Ludwig II went on to have a long line of handsome male companions. There was Hungarian theatre star Josef Kainz and one of his attendants, Alfons Weber. They were both good-looking, and Ludwig treated them in the manner that other royal males treated mistresses. Ludwig gave Kainz expensive gifts, invited him to stay in the royal castles and brought him along for vacations in Switzerland. They even had their photograph taken together at the end of a trip, although it is scandalous that in this picture Kainz is seated, and the king is standing.
Ludwig II was an obsessive, devoted patron of Wagner. The king wiped out the composer’s enormous debts, built him his own theatre in Bayreuth custom designed for his operas, plus a private villa in the town. Wagner lived on an allowance supplied by the king.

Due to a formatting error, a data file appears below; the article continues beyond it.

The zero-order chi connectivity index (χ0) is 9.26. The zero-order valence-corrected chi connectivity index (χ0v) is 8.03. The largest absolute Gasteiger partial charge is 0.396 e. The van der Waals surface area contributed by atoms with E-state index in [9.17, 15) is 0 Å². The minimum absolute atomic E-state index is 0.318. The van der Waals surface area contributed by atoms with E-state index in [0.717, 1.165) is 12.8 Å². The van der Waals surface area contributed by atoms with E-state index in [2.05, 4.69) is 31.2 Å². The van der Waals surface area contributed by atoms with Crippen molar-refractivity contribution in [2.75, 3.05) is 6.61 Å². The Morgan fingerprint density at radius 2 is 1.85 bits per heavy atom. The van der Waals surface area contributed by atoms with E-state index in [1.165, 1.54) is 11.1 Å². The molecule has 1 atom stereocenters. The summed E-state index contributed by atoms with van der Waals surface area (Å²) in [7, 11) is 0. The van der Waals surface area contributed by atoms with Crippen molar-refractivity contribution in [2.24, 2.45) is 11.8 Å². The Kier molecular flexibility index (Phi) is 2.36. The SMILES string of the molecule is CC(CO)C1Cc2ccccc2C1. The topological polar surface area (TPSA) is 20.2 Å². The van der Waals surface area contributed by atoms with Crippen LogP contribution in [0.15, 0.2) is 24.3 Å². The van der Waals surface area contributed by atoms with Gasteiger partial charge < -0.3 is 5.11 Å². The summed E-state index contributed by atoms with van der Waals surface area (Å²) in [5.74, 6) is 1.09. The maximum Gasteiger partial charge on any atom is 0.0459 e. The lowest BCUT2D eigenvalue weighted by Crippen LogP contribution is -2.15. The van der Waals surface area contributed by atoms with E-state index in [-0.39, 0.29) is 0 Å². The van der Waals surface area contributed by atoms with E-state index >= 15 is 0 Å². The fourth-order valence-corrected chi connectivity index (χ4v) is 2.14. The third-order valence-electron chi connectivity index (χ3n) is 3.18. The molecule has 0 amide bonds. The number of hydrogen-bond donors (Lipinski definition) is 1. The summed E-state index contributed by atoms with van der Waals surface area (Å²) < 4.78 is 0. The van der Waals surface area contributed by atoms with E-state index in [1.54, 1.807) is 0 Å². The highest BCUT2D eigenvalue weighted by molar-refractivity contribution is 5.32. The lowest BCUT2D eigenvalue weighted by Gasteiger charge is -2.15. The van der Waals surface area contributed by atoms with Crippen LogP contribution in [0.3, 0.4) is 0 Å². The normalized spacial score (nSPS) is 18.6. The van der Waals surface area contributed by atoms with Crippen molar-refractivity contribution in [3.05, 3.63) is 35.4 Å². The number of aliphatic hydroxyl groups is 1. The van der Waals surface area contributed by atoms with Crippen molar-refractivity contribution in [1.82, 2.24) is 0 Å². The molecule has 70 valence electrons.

As Ludwig II grew older, he became an eccentric recluse caught up in building fantasy castles decorated with murals depicting scenes from the legends on which Wagner’s operas were based, all the while ignoring matters of state, which he left to his staff of ministers to deal with. It was during Ludwig’s reign that Prussia launched a successful campaign to unify all the disparate German kingdoms into one unified Germany Empire, with Prussian King Wilhelm I installed as kaiser.
When the king’s ministers discovered that Ludwig was planning to dismiss his entire cabinet and replace them, the ministers acted first. They plotted to depose him constitutionally, on grounds that he was mentally ill, issuing a statement that he was unable to rule. This was done without any medical examination, so their diagnosis of the king’s insanity remains dubious. Among the list of bizarre behaviors described in their so-called medical report was a tid-bit that his young groomsmen were sometimes ordered to strip naked and dance for the king’s delight. Not proper decorum, perhaps, but not insanity. Three of the four doctors who signed the damning medical report had never met the king, and none had examined him.